Interestingly I do see and hear leaders saying ‘well done and thanks’ a lot more now than ever before, as people are clearly working long and hard at this time. This has taught me that simply saying thank you and well done is not the only answer. Leaders have to go beyond simply talking; they have to use a more facilitative leadership style. It is authentic communication that gets people really engaged. So, if you are about to reach for slides to
help you communicate your purpose, stop! The days of simply telling are coming to an end. ‘Superman’ leaders, decisive personalities who seemingly leap tall buildings in a single bound, are quickly becoming extinct. They have had their day and a more humble, facilitative leadership style is beginning to emerge, one which has always been present but rarely to the fore.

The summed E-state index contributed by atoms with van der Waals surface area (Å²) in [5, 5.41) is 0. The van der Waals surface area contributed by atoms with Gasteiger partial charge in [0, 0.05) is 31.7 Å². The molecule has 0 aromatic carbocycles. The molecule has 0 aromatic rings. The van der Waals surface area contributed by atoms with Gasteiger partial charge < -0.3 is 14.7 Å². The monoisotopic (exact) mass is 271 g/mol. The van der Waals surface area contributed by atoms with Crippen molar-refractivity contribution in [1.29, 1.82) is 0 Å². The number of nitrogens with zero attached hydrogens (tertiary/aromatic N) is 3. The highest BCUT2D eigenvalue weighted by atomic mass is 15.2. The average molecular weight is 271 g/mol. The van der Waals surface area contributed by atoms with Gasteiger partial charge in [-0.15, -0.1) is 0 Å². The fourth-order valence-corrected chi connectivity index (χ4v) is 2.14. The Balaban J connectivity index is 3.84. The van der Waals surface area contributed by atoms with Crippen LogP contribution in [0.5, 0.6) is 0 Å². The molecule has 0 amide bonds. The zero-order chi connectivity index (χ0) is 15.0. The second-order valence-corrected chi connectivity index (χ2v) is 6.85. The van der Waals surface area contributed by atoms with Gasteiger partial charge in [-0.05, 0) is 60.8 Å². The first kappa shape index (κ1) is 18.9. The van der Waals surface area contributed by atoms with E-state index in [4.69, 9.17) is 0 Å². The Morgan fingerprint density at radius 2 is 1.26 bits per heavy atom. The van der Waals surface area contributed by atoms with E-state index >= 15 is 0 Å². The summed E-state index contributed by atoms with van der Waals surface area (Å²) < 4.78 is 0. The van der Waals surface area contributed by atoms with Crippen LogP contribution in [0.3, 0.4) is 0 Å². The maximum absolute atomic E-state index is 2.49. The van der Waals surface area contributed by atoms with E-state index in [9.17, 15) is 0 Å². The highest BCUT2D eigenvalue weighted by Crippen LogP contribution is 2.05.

Speaking as a father with two daughters in their late teens and early twenties, I am encouraged by their desire to have a balanced life, one with purpose as well as reward. In common with many of their highly educated and better connected generation ‘Y’ friends, they have no intention of working long and hard for an organisation simply because they may get well paid. They want more than this and if they don’t get it, they will simply take their talent elsewhere. Leaders beware, these well connected graduates will be entering your organisation very soon and you need to be ready to get the best from them. If you want to know more about how Sensei can help you engage your people in genuine authentic conversations and gain access to the discretionary effort available from fully engaged people, then please let us know.
Malcolm Follos August 2009